the Wise Wound

The Wise Wound were a North London band in 1989-96. We played at pubs, clubs and festivals as well as busking around London. Being pretty much pre-internet there is nothing online from the time, and there are only a handful of passing mentions since. To redress that, this site is a fond tribute from bass player Den, for nostalgia and the record. I hope that members and friends of the band enjoy the trip down Memory Lane.


From Bri

First an introduction from percussionist Brian...

Anyone who found themselves on the burgeoning festival circuit of the early to mid 1990s will know that it was a heady time, with New Age counter-culture meeting the dance and rave scenes to create a truly magical feeling of optimism, altruism and pure love (or was that just the drugs talking?). Back then, open mics and spontaneous music-making weren’t so much the norm within mainstream society but at festivals, big and small, all sorts of cultural cross-fertilization was going on - around camp fires, in café tents and pretty much anywhere else besides. It was amid this climate that North London-based songstress Suzen created the world that was ‘the Wise Wound’. Not so much a band as a way of life, the Wounded were survivors of some of life’s less benign influences and channeled these harsh experiences into some of the most sublime and multi-faceted music around.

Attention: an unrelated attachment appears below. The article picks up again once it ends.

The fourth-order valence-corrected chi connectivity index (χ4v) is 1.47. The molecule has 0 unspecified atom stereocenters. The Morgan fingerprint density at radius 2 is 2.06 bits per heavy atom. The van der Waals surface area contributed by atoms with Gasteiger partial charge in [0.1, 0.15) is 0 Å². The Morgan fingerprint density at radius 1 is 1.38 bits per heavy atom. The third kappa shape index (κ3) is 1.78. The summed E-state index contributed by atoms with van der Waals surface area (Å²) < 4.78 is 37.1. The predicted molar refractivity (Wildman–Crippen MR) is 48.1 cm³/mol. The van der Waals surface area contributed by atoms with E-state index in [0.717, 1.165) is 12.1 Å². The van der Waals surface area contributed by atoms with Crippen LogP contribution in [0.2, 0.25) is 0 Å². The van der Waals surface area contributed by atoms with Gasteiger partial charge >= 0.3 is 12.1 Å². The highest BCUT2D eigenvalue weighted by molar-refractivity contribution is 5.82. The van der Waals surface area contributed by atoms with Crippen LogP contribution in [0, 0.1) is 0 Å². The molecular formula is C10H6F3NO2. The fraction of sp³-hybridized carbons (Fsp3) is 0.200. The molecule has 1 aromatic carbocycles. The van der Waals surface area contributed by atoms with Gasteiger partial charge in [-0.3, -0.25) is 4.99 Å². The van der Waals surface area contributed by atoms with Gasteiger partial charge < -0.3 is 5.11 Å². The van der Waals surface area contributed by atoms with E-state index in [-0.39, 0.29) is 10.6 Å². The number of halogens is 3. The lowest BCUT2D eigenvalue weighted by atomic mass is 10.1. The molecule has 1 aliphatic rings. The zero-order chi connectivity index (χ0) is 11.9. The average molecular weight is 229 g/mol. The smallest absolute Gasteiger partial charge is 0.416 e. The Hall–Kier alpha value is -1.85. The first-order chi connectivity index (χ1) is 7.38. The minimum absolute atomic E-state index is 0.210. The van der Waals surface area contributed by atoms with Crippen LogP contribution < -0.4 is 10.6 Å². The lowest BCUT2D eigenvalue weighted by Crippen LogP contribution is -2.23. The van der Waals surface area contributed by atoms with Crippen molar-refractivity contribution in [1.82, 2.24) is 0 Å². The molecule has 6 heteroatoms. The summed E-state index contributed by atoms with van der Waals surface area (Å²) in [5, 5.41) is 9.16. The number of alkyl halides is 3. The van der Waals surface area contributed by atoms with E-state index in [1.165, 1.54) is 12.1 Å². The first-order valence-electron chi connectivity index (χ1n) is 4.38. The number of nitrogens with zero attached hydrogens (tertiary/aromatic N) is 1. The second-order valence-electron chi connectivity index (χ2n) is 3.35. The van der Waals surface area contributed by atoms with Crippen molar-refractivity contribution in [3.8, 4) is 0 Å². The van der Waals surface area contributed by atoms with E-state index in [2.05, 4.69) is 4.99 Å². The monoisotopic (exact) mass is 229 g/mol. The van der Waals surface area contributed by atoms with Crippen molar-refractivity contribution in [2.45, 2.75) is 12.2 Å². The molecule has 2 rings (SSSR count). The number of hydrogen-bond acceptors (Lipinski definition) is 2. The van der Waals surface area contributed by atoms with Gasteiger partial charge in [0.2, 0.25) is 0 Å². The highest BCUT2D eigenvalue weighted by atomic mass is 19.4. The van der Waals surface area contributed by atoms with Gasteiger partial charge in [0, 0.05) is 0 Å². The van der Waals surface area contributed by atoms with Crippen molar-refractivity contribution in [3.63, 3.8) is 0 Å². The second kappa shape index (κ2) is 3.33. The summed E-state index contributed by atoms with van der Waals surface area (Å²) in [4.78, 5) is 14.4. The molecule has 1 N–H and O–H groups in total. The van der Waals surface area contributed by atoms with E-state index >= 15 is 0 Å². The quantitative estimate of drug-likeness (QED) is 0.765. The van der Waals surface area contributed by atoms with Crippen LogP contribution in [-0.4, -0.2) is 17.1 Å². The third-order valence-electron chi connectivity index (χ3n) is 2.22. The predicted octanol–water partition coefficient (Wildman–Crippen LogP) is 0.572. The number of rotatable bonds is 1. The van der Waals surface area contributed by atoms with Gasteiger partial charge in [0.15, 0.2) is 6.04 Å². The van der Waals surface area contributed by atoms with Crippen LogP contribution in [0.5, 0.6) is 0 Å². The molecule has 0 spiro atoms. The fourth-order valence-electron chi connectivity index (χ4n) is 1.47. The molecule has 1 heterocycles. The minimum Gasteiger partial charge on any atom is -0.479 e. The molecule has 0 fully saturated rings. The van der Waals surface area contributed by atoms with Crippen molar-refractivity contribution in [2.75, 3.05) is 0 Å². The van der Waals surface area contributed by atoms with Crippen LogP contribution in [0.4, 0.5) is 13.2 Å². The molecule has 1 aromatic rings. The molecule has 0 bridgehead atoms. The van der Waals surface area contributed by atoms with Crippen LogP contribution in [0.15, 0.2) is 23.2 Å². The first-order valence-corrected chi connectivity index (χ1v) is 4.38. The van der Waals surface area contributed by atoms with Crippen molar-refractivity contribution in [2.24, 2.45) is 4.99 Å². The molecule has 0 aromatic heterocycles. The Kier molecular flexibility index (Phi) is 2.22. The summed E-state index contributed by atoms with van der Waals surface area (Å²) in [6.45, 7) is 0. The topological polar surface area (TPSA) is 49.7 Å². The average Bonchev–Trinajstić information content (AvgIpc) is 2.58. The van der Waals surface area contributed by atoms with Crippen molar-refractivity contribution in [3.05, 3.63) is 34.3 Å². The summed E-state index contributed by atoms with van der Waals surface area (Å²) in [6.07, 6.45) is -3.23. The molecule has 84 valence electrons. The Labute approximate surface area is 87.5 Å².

The Wise Wound were always hard to categorise but essentially it was psychedelic post-punk acoustic prog folk rock (ish). Central to the whole thing were Sue’s punk-ish vocals and disarmingly poetic yet hard-hitting lyrics. Woven around these were layers of rhythm and counter-melody, created on cello, double bass, flutes and – perhaps most importantly – massed voices. For a time there were also keyboards and even electric guitar but the core remained acoustic and organic throughout. Ranging from the ethereal to the absurd, the songs had a longevity that die-hard fans understood and treasured. This was essentially a live format and perhaps it is appropriate that the magic was rarely, if ever, captured in the studio.

The band’s spiritual home was Glastonbury, to which they would make an annual pilgrimage, playing unannounced on the Tor for the Summer Solstice before decamping for Pilton to perform, on average, 10 or 12 gigs over the weekend. Today’s festival-goers can enjoy live music in the Avalon Café (formerly the Wise Crone Café), which was started by Wise Wound asking if they could sing for their supper. But perhaps the band’s favourite venue at Glastonbury was ‘Café Sanctuaire’, run by a disorganized yet visionary crowd from East Sussex, who both fed and nurtured the Wise Wound, as well as other performers, poets and sages.

One of Sue’s key collaborators throughout has been bassist Rock Solid, who – with the help of some of Wise Wound’s most dutiful fans and supporters – has created an archive from live, studio and rehearsal recordings. It seems fitting that the Wise Wound should be remembered and that fans and new-comers alike should have the opportunity to relive old memories and pay tribute to what was a unique and remarkable band.

Brian Madigan
December 2011

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